In contrast to olden body-shapers, women can take advantage of modern shaping garments to take their fashion game to the next level all without sacrificing their health and well-being. What many people may not know is that using shapewear can lead to some lesser-known benefits, such as the following:

Enables women to have more freedom with their wardrobe

Using shapewear can widen the range of outfits that a person can wear. New clothes that are usually too tight can now fit a little more easily once more. Meanwhile, older fashion pieces can look new when worn with an improved silhouette.

Provides additional back and abdominal support

Now that these shaping garments no longer harm the body, they can actually offer some health benefits. For one, the added back support can sustain a person’s posture while relieving long-term strain throughout the day. In some cases, shapewear can even support the abdominal muscles. However, one can only reap these benefits if they get shapewear in the right size.



Helps women look and feel good (in a way that works for them)

Perhaps the best part about shapewear is that it can help anyone feel more confident in themselves. For one, shapewear helps people maintain good posture by keeping their back straight. This, in turn, can contribute to one’s feelings of self-confidence. It can also feel elating to be able to wear old clothes that used to no longer fit one’s body, and it can be empowering for a person to achieve their ideal silhouette once they’ve found shapewear that works for them.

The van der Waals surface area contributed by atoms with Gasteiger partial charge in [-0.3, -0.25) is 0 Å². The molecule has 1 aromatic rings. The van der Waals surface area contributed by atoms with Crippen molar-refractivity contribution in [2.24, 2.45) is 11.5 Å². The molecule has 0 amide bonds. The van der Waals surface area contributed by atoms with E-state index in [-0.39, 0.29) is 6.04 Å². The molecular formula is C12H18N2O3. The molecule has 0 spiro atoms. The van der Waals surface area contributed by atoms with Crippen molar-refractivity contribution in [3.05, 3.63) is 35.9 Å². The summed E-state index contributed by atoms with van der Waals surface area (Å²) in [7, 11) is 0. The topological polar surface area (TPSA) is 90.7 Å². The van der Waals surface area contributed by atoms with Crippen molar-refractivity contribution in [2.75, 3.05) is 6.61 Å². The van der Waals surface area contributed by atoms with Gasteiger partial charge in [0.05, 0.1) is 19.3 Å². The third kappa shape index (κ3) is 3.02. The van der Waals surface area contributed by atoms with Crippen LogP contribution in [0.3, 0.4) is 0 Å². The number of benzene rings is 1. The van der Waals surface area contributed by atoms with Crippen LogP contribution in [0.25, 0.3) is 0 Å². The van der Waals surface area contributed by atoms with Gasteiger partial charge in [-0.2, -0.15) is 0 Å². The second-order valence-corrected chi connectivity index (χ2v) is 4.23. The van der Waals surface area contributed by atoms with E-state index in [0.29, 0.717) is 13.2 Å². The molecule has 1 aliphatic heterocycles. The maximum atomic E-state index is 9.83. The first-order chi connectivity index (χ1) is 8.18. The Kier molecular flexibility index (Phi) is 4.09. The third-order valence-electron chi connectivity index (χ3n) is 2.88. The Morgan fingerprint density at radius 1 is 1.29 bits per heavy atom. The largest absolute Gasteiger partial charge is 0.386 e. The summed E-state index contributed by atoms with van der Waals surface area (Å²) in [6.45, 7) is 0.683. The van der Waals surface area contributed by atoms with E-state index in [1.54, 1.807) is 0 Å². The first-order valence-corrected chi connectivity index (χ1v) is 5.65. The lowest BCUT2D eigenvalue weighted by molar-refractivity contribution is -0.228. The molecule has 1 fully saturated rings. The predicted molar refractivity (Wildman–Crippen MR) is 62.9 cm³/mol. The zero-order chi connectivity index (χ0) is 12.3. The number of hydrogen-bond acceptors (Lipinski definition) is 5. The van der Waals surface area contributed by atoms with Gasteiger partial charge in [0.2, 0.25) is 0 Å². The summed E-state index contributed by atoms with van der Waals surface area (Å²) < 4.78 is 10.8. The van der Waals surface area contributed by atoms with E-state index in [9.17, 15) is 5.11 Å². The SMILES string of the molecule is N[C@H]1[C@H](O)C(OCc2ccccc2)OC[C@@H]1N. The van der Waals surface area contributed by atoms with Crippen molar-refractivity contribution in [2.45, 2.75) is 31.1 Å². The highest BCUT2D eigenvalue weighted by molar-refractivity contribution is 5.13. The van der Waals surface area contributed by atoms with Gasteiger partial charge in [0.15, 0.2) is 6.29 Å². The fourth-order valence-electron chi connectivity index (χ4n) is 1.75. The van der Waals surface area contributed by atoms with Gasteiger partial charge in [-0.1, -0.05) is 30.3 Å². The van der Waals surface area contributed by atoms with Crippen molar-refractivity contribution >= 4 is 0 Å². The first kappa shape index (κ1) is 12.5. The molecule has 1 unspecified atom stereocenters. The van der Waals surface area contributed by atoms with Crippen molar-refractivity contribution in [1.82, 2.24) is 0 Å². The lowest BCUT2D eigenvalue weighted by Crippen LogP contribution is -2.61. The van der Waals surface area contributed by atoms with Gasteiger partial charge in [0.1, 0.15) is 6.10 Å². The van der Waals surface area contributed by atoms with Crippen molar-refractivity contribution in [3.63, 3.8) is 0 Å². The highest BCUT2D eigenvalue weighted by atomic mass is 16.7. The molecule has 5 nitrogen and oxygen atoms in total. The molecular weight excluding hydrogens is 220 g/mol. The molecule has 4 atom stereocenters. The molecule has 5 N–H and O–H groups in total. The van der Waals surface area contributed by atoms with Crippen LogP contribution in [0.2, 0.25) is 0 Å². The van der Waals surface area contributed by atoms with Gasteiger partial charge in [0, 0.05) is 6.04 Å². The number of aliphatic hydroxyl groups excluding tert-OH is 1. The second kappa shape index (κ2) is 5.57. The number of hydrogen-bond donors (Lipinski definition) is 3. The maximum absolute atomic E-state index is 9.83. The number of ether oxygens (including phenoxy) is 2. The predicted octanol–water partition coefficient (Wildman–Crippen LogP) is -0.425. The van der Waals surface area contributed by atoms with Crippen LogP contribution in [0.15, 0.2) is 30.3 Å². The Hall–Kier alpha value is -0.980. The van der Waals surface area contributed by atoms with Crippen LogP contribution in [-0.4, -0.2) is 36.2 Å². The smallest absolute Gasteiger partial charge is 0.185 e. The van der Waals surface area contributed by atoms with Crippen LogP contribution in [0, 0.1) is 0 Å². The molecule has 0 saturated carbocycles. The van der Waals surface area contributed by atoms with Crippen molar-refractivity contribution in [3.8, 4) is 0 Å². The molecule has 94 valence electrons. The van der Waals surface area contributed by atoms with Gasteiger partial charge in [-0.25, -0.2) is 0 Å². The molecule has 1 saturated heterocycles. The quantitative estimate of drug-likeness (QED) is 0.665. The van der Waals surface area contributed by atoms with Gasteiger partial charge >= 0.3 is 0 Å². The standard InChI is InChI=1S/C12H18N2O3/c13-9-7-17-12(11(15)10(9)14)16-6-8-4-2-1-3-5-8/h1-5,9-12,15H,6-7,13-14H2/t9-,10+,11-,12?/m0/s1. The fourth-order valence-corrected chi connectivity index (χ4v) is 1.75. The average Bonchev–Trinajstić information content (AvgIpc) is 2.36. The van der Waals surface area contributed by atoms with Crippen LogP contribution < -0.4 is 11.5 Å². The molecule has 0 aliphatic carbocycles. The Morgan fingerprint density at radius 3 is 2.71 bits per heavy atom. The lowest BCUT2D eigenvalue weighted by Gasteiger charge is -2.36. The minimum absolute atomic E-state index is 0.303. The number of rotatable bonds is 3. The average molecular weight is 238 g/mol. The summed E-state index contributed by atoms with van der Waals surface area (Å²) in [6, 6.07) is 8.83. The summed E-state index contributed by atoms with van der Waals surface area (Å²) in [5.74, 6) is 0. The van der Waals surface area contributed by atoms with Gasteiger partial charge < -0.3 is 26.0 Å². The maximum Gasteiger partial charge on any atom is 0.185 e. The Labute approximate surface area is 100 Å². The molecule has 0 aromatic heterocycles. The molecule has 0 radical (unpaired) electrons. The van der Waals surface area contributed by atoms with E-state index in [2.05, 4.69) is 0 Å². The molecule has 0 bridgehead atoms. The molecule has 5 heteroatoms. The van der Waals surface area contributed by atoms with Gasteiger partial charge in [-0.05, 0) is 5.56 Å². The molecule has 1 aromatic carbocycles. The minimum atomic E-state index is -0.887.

Shapewear has indeed come a long way from the troubles that they used to impose upon women. Now that modern fashion companies have come up with ways to eliminate the issues that shaping garments had in the past, women now have more power and control over shapewear. Truly, they can now make these items work for them rather than forcing their bodies to conform to the rigid accessories of old. As long as people choose shaping garments in the right size and fit, they shouldn’t have to worry about going through the discomforts of using the shapewear of the past.


(Cover photo from: Ike Louie Natividad via Pexels)


Monica Mendoza is a writer by profession who has written extensively on the subjects of Fashion, Finance, and Technology. Her work has been published across many respected, and well-known websites and publications. In her free time, she enjoys hiking, surfing, and traveling across the contiguous US states. She dreams of retiring in Montpellier in France someday.